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Suppose we have holomorphic functions $h_1$, $h_2$ in some connected, open subset $\Omega$ of $\mathbb{C}$ containing $0$. Assume further that $h_1(0)=h_2(0)=0$ and most importantly that $$|h_1(z)|=|h_2(z)|^\alpha$$ for any $z \in \Omega$ and $\alpha\ge0$.

My question is how strongly related are $h_1$ and $h_2$?

In case when $\alpha \in \mathbb{Z}$ the problem is easy since either both functions are identical zero or in a neighborhood of $0$ their ratio is of a constant modulus so $h_1=\xi_k \cdot h_2^k$ for $\xi_k$ being a square root of unity.

Unfortunately the power function is not well defined for rational and irrational $\alpha$ so one can not repeat that reasoning. I would be grateful for Your attempts/ideas.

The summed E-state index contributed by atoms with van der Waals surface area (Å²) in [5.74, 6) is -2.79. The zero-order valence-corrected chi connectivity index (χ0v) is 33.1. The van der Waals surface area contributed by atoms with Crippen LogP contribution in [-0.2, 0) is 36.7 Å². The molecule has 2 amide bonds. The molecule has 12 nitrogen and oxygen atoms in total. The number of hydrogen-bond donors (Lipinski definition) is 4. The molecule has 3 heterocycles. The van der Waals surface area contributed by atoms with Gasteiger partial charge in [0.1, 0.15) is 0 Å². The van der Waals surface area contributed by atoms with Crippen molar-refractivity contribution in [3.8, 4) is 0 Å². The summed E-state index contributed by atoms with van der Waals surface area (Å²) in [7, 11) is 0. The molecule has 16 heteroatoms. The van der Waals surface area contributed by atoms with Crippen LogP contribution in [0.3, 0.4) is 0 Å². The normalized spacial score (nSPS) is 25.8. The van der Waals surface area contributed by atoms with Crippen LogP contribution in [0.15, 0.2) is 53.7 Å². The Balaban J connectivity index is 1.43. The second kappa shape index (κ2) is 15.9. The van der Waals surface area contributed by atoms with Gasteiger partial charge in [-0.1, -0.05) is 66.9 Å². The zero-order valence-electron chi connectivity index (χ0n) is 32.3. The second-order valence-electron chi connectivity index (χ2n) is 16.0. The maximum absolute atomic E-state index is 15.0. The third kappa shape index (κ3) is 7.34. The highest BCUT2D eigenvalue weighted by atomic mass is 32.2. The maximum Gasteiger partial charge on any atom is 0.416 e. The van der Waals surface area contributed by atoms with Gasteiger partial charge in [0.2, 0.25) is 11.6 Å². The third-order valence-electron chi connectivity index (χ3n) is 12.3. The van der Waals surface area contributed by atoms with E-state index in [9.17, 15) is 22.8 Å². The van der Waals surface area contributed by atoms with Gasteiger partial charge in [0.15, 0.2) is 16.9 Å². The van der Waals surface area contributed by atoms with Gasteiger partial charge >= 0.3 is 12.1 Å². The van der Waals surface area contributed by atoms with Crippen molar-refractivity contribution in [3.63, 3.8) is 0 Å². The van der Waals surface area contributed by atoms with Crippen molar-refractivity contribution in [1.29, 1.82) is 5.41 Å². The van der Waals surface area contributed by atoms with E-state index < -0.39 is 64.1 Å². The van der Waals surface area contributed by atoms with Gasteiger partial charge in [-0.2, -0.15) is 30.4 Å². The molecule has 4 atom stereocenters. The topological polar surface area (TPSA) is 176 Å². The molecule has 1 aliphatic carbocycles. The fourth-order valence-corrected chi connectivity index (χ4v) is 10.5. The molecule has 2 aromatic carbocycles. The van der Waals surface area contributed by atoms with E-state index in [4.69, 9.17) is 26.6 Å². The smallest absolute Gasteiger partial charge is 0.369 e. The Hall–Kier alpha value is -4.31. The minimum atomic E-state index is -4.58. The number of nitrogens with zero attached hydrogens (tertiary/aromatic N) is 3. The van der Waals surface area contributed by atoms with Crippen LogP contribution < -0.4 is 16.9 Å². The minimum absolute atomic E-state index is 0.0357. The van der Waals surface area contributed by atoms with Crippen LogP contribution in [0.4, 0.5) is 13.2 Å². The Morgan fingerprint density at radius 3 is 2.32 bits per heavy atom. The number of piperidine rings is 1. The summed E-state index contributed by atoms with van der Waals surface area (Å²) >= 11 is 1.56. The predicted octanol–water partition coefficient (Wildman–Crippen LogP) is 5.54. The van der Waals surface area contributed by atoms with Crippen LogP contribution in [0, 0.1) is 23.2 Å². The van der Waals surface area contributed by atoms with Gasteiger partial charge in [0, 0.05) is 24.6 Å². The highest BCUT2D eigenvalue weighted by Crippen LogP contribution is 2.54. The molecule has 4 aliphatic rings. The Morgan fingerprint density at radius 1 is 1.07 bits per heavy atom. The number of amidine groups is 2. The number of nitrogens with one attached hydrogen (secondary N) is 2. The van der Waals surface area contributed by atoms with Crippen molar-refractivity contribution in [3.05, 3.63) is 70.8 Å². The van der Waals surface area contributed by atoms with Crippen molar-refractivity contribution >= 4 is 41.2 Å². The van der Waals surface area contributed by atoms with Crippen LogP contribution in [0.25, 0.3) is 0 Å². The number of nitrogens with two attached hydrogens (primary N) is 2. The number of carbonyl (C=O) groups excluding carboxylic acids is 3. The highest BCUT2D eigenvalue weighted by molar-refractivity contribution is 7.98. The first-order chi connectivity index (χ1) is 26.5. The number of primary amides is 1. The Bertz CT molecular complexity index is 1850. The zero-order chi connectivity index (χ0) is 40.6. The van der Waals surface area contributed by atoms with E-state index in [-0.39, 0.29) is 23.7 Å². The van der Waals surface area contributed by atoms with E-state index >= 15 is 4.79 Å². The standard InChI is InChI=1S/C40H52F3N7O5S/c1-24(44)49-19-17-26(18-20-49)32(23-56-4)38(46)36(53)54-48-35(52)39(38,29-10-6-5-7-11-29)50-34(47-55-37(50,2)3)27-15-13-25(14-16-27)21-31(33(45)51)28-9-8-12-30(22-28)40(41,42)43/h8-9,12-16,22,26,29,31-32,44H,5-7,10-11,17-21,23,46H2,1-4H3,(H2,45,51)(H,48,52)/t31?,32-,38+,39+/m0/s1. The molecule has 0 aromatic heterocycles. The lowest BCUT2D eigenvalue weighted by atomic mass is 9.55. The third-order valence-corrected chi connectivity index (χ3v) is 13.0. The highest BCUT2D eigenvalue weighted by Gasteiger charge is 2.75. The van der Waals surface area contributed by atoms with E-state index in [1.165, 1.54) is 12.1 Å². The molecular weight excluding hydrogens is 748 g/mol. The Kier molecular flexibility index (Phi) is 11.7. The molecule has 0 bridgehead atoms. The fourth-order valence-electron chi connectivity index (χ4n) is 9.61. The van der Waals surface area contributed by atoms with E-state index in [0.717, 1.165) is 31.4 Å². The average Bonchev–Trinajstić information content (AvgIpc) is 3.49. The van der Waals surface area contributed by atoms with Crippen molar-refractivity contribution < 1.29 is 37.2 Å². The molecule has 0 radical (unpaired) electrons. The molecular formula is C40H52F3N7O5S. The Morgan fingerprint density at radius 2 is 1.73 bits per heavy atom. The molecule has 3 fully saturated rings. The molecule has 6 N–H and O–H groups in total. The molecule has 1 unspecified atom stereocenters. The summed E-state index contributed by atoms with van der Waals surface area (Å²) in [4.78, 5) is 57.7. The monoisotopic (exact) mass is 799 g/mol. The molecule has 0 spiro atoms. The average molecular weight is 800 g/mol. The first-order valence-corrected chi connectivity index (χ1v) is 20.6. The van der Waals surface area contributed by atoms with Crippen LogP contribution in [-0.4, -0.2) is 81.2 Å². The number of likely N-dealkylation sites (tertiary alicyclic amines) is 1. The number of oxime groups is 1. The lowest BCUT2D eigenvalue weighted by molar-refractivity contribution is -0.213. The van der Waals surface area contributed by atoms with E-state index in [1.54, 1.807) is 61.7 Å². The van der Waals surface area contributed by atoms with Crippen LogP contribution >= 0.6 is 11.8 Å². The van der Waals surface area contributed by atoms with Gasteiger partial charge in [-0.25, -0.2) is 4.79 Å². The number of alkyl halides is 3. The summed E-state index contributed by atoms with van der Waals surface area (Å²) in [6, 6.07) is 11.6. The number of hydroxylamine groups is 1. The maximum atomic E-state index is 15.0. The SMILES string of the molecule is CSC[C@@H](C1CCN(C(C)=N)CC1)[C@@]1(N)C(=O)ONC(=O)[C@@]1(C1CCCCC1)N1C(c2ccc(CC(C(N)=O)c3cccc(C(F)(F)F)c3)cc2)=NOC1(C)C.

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If $\Omega$ didn't contain $0$ we could have interesting examples. Take a small open region $U$ away from any zeros of either function. If it's small enough, there will be branches of $\ln h_1$ and $\ln h_2$ there. Then $\Re(\ln h_1)-\alpha\Re(\ln h_2)=0$ on $U$. This means that $\Im(\ln h_1)-\alpha\Im(\ln h_2)$ is constant on $U$. So locally $h_1$ is a constant of absolute value $1$ times an $\alpha$-th power of $h_2$.

But $0\in\Omega$, and $|h_1(z)|\sim C_1|z|^a$ and $ |h_2(z)|\sim C_2|z|^b$ as $z\to0$, with $a$, $b\in\Bbb N$. This means that $\alpha=a/b\in\Bbb Q$.

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  • $\begingroup$ The second part of Your answer is very helpful. Any ideas for rational case then ? $\endgroup$ – J.E.M.S Jun 4 '17 at 10:34
  • $\begingroup$ In the rational case, there will be some integers $r$ and $s$ with $ra+sb=g=\gcd(m,n)$. Consider $h_3=h_1^rh_2^s$. Up to constants, $h_1$ and $h_2$ will be powers of $h_3$. $\endgroup$ – Lord Shark the Unknown Jun 4 '17 at 10:54

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